Garden of Eatin' / Flowers & Herbs / Vegetables / You Can Eat That?!

Edible Kale Flower Buds

Edible kale raab

We’re often told that once a brassica bolts, that signals the end of its life. But to me, those first few kale buds (also known as kale raab) are the start of a new life—in the form of edible flowers that are surprisingly tender and sweet (especially if you’ve had a very cold season, which brings out their sweetness more).

Raab (derived from rapa, Italian for turnip) is just another word for the flowering tops of plants from the brassica family, such as kale, broccoli, mustard greens, and Chinese cabbage.

You might be more familiar with broccoli raab, which is often sold in supermarkets as bundles of stems with tight clusters of buds, some with tiny yellow blossoms. Gailan (also called Chinese broccoli) is enjoyed for these little buds as well.

Edible mustard buds
Edible brassica flower buds
Flowering tops on mizuna

Being a cold-hardy biennial, kale (and other brassicas) survives winters in most climates. It spends its first season developing a strong root system and healthy head of leaves.

From early spring to early summer as the weather warms, kale flower buds appear after the plant has completed its life cycle. Before it sets seed, it sends up a flower stalk and the buds can (and should) be harvested for one final hurrah before the plant expires. You can even pinch the buds back to encourage more flower heads to form in the last couple weeks.

I use both the buds and the flowers, which need no more than a simple dressing to bring out their flavor: some olive oil and garlic, sauteed with a squeeze of lemon. Toss the kale raab with a warm brown rice salad and a handful of wilted greens, add it to a stir-fry, or serve it as a side dish.

I used to sigh when I looked out my window at the end of the season and faced a bed of flowering kale, but now all I see is a delicious new crop! Harvesting kale buds is a great way to get more out of your garden by doing less (after all, it means growing more food without planting more plants) so don’t be afraid to try it next time.

Linda Ly About Author

I'm a plant lover, passionate road-tripper, and cookbook author whose expert advice and bestselling books have been featured in TIME, Outside, HGTV, and Food & Wine. The No-Waste Vegetable Cookbook is my latest book. Garden Betty is where I write about modern homesteading, farm-to-table cooking, and outdoor adventuring — all that encompass a life well-lived outdoors. After all, the secret to a good life is... Read more »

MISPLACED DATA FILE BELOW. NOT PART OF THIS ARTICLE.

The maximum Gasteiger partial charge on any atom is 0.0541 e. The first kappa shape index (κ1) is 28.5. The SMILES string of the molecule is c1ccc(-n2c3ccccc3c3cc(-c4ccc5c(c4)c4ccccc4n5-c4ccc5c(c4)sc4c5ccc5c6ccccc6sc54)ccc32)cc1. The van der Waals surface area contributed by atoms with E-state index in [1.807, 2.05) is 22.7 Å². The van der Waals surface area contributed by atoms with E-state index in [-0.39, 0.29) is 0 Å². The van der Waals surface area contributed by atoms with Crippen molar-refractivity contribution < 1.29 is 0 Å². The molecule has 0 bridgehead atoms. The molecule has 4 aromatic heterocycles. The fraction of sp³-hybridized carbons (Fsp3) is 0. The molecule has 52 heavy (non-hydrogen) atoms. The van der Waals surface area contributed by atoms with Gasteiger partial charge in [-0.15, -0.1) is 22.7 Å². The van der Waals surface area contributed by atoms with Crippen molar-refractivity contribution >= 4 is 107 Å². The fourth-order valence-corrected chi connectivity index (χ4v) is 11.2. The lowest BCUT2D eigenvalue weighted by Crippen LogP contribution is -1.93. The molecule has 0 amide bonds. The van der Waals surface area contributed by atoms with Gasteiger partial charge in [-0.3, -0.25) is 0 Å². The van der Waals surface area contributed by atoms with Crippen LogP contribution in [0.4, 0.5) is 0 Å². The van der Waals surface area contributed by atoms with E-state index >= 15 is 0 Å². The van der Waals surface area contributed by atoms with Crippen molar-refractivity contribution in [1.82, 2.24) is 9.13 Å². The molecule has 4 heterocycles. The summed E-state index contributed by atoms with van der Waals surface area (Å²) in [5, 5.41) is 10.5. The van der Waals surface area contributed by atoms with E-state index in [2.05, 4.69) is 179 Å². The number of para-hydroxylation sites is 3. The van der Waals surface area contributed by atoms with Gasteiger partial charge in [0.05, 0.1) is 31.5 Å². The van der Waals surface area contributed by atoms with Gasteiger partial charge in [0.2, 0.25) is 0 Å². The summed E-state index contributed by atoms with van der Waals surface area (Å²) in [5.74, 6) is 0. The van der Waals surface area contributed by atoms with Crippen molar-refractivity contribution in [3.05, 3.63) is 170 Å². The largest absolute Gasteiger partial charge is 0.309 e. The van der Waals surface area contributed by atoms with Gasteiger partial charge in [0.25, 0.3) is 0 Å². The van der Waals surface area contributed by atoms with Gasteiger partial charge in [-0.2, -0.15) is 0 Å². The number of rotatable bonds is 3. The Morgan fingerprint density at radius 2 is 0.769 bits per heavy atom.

• Avatar
    March 23, 2021 at 5:53 pm

    Thank you for the great info! I’m a newbie and my kale is flowering. What should I do if I want to harvest seeds from it for another crop? I’ve been so proud of my kale and am sad to see it go. 🙁

  • Avatar
    Carolyn Valdez
    July 9, 2013 at 2:19 pm

    Delicious! I eat many kids of flower buds from my garden. But I’ve always wondered (and maybe you can answer this question for me): are there any vegetables with flowers that you shouldn’t eat? (Rhubarb you’re not supposed to eat the leaves, but other than that?)

    • Linda Ly
      Linda Ly
      July 9, 2013 at 3:54 pm

      I’m not aware of any flowers that you shouldn’t eat (at least, not in what I grow at home)… but I typically only like flowers from my herbs (since they taste just like the herb leaves… onions and chives are my favorite) or sweeter flowers, like those from brassicas.

      As for leaves that you shouldn’t eat, rhubarb is the only one I know of (the leaves contain high levels of oxalic acid, but as with most things, you’d have to eat a ton of rhubarb leaves to feel sick). I eat lots of “unconventional” leaves like carrot tops, fava bean leaves, radish leaves, pea shoots, young cucumber leaves, and I also steep tomato leaves in my tomato sauces for added flavor.

  • Avatar
    Cary Bradley
    July 8, 2013 at 7:48 am

    Yumm! Love them too!


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